Measurements of the capillary rise were conducted using the device as shown in Fig. 2.

A mm-scale and a cuvette (a glass vessel) with plane walls were fixed on a tripod which was adjustable in a vertical direction. For the measurement, the capillary was positioned in the cuvette. Rising and lowering water level in the cuvette made it possible to observe menisci at the advancing and retreating state and to repeat measurements at different positions in the capillaries. Readings were taken to an accuracy of 0.1 mm from a fixed position independent of the movable tripod. This procedure was denominated as an ‘accurate method’.

Because of the two plane walls of the cuvette and particularly because of the optical effect of the glass rods associated with the problem to identify the meniscus height within the bundle of rods accurately (a lens-like refraction of light within the glass rods), we had some doubts as to the reliability of the menisci-readings. Therefore a second method was used. It consisted in the preparation of separate specimens with 5 cm length of all rod combinations and submerging the bundles completely in the liquid causing the pore space to fill completely with water. Thereafter the bund-les were pulled completely out of the liquid and held verti-cally until the last droplet of water fell. Then the capillary was positioned horizontally and the length of the water column was measured to an accuracy of 1 mm. When using the above procedure water menisci were exactly visible. The disadvantage of this method was that the length of the water column varied depending on the size of the last falling droplet after lifting out of the water (Hartge, 1998). With this procedure draining situations according to receding water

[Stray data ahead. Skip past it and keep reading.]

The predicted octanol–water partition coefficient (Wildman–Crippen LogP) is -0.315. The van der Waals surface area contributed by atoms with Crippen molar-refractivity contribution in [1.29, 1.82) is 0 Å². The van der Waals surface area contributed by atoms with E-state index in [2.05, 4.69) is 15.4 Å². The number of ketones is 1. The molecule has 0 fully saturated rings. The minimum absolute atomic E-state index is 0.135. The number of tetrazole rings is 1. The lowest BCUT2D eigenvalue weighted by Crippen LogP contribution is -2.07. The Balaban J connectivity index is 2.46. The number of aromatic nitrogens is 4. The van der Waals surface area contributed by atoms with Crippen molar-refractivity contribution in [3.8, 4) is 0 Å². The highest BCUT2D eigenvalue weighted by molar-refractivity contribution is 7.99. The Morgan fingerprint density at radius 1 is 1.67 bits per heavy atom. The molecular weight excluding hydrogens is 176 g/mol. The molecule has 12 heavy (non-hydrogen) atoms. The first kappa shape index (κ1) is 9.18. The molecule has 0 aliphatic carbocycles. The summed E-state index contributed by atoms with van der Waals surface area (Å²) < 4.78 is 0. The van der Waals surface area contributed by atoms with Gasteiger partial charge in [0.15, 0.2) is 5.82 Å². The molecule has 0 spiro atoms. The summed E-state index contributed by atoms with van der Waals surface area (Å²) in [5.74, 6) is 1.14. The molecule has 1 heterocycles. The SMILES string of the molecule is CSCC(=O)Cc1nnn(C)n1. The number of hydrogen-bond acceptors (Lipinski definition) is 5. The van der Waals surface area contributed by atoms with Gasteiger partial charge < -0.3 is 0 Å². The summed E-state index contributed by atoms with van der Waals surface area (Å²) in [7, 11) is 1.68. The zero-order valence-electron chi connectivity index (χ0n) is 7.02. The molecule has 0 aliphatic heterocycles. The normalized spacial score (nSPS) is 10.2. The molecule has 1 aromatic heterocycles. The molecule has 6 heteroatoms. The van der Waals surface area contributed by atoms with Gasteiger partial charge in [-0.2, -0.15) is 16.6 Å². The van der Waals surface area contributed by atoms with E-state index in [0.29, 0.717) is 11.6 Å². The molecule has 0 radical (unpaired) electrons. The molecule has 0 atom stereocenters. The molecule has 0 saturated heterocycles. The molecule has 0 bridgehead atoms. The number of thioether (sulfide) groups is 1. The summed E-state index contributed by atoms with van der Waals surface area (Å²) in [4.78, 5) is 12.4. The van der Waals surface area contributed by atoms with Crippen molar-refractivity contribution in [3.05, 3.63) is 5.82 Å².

menisci were obtained. This procedure was denominated as a ‘makeshift method’.

Angles of wetting angles with water from all rods and capillary tubes were measured directly using a special microscope with a goniometer (Bachmann, 1988). Values of the circular capillaries were also taken at the outside of the tubes. This additional measurement allows for the direct comparison of easily readable contact angles on either convex (an inner wall of the circular capillary) or concave shaped surfaces (an outer wall of the circular capillary and a round rod surface).

Before each series of measurements, glass capillaries and glass rods were cleaned using a mixture of CrVI with H2SO4. All measurements were taken using deionised

water.

RESULTS

Values of the capillary rise measured with the accurate method ( Fig. 2 ) are given in Table 2.

As expected, the capillary ascent measured for the advancing situation were lower than for the retreating situations. The results of the makeshift method are given in Table 3. They correspond generally to the retreating situa-tions.

This specific mode is considered as the main reason for the variations which are greater than those obtained with the accurate method. However, the results of both methods show a close correlation. The regression of both is given by:

y = – 0.38 + 1.27 x, (8)